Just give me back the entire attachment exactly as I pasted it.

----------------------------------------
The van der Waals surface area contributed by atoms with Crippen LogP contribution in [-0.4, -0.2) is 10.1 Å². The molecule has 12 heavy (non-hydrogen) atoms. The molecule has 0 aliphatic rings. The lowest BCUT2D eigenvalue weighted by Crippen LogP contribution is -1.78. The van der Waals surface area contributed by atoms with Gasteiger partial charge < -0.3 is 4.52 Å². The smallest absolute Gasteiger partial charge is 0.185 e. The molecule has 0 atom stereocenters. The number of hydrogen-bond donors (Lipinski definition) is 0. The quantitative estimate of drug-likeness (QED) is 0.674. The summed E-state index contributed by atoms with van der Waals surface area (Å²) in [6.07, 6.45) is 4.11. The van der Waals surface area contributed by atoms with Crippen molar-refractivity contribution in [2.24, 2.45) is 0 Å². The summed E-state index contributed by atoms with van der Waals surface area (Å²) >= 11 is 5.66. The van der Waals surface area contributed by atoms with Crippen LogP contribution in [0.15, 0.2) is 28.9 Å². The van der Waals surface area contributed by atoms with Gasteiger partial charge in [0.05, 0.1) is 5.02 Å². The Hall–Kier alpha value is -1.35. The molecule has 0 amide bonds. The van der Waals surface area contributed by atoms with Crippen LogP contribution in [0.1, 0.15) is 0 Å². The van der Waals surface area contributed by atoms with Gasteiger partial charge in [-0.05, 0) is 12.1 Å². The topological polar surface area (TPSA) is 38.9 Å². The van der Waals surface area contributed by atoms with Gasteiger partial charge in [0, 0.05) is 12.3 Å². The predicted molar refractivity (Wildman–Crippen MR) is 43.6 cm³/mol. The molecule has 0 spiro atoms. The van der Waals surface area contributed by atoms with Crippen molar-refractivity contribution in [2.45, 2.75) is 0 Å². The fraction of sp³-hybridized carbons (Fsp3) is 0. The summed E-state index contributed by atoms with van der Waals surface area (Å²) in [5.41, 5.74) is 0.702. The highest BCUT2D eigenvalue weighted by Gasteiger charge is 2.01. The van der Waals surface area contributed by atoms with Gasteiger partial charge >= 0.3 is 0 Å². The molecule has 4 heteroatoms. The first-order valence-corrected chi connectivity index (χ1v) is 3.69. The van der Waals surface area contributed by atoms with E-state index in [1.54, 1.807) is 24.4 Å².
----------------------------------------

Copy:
The van der Waals surface area contributed by atoms with Crippen LogP contribution in [-0.4, -0.2) is 10.1 Å². The molecule has 12 heavy (non-hydrogen) atoms. The molecule has 0 aliphatic rings. The lowest BCUT2D eigenvalue weighted by Crippen LogP contribution is -1.78. The van der Waals surface area contributed by atoms with Gasteiger partial charge < -0.3 is 4.52 Å². The smallest absolute Gasteiger partial charge is 0.185 e. The molecule has 0 atom stereocenters. The number of hydrogen-bond donors (Lipinski definition) is 0. The quantitative estimate of drug-likeness (QED) is 0.674. The summed E-state index contributed by atoms with van der Waals surface area (Å²) in [6.07, 6.45) is 4.11. The van der Waals surface area contributed by atoms with Crippen molar-refractivity contribution in [2.24, 2.45) is 0 Å². The summed E-state index contributed by atoms with van der Waals surface area (Å²) >= 11 is 5.66. The van der Waals surface area contributed by atoms with Crippen LogP contribution in [0.15, 0.2) is 28.9 Å². The van der Waals surface area contributed by atoms with Gasteiger partial charge in [0.05, 0.1) is 5.02 Å². The Hall–Kier alpha value is -1.35. The molecule has 0 amide bonds. The van der Waals surface area contributed by atoms with Crippen LogP contribution in [0.1, 0.15) is 0 Å². The van der Waals surface area contributed by atoms with Gasteiger partial charge in [-0.05, 0) is 12.1 Å². The topological polar surface area (TPSA) is 38.9 Å². The van der Waals surface area contributed by atoms with Gasteiger partial charge in [0, 0.05) is 12.3 Å². The predicted molar refractivity (Wildman–Crippen MR) is 43.6 cm³/mol. The molecule has 0 spiro atoms. The van der Waals surface area contributed by atoms with Crippen molar-refractivity contribution in [2.45, 2.75) is 0 Å². The fraction of sp³-hybridized carbons (Fsp3) is 0. The summed E-state index contributed by atoms with van der Waals surface area (Å²) in [5.41, 5.74) is 0.702. The highest BCUT2D eigenvalue weighted by Gasteiger charge is 2.01. The van der Waals surface area contributed by atoms with Gasteiger partial charge >= 0.3 is 0 Å². The molecule has 4 heteroatoms. The first-order valence-corrected chi connectivity index (χ1v) is 3.69. The van der Waals surface area contributed by atoms with E-state index in [1.54, 1.807) is 24.4 Å².